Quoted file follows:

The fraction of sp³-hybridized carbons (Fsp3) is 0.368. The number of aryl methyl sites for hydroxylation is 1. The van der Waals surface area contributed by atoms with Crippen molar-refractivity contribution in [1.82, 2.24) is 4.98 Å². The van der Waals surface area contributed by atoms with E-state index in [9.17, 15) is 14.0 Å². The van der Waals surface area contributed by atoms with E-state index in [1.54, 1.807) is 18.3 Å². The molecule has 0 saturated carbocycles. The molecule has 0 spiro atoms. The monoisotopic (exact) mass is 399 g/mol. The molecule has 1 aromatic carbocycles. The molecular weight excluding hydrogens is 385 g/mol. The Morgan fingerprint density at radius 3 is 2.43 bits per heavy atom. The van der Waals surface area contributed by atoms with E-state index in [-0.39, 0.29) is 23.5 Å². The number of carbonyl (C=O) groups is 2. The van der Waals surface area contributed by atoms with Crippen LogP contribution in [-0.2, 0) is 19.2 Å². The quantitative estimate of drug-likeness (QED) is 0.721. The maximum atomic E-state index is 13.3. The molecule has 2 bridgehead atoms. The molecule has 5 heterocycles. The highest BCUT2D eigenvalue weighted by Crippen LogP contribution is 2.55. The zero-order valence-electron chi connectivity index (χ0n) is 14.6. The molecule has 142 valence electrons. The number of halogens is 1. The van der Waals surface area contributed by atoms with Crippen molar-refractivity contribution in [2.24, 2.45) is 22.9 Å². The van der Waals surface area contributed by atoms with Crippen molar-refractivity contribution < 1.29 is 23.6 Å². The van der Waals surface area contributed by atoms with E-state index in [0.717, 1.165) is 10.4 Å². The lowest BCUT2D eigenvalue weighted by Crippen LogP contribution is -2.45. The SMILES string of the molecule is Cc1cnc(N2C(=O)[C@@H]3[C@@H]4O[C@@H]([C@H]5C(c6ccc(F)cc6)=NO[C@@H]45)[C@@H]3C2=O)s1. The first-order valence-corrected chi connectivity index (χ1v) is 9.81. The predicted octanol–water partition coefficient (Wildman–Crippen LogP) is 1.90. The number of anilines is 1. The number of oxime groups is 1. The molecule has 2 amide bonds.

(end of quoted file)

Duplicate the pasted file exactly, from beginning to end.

The fraction of sp³-hybridized carbons (Fsp3) is 0.368. The number of aryl methyl sites for hydroxylation is 1. The van der Waals surface area contributed by atoms with Crippen molar-refractivity contribution in [1.82, 2.24) is 4.98 Å². The van der Waals surface area contributed by atoms with E-state index in [9.17, 15) is 14.0 Å². The van der Waals surface area contributed by atoms with E-state index in [1.54, 1.807) is 18.3 Å². The molecule has 0 saturated carbocycles. The molecule has 0 spiro atoms. The monoisotopic (exact) mass is 399 g/mol. The molecule has 1 aromatic carbocycles. The molecular weight excluding hydrogens is 385 g/mol. The Morgan fingerprint density at radius 3 is 2.43 bits per heavy atom. The van der Waals surface area contributed by atoms with E-state index in [-0.39, 0.29) is 23.5 Å². The number of carbonyl (C=O) groups is 2. The van der Waals surface area contributed by atoms with Crippen LogP contribution in [-0.2, 0) is 19.2 Å². The quantitative estimate of drug-likeness (QED) is 0.721. The maximum atomic E-state index is 13.3. The molecule has 2 bridgehead atoms. The molecule has 5 heterocycles. The highest BCUT2D eigenvalue weighted by Crippen LogP contribution is 2.55. The zero-order valence-electron chi connectivity index (χ0n) is 14.6. The molecule has 142 valence electrons. The number of halogens is 1. The van der Waals surface area contributed by atoms with Crippen molar-refractivity contribution in [2.24, 2.45) is 22.9 Å². The van der Waals surface area contributed by atoms with Crippen molar-refractivity contribution < 1.29 is 23.6 Å². The van der Waals surface area contributed by atoms with E-state index in [0.717, 1.165) is 10.4 Å². The lowest BCUT2D eigenvalue weighted by Crippen LogP contribution is -2.45. The SMILES string of the molecule is Cc1cnc(N2C(=O)[C@@H]3[C@@H]4O[C@@H]([C@H]5C(c6ccc(F)cc6)=NO[C@@H]45)[C@@H]3C2=O)s1. The first-order valence-corrected chi connectivity index (χ1v) is 9.81. The predicted octanol–water partition coefficient (Wildman–Crippen LogP) is 1.90. The number of anilines is 1. The number of oxime groups is 1. The molecule has 2 amide bonds.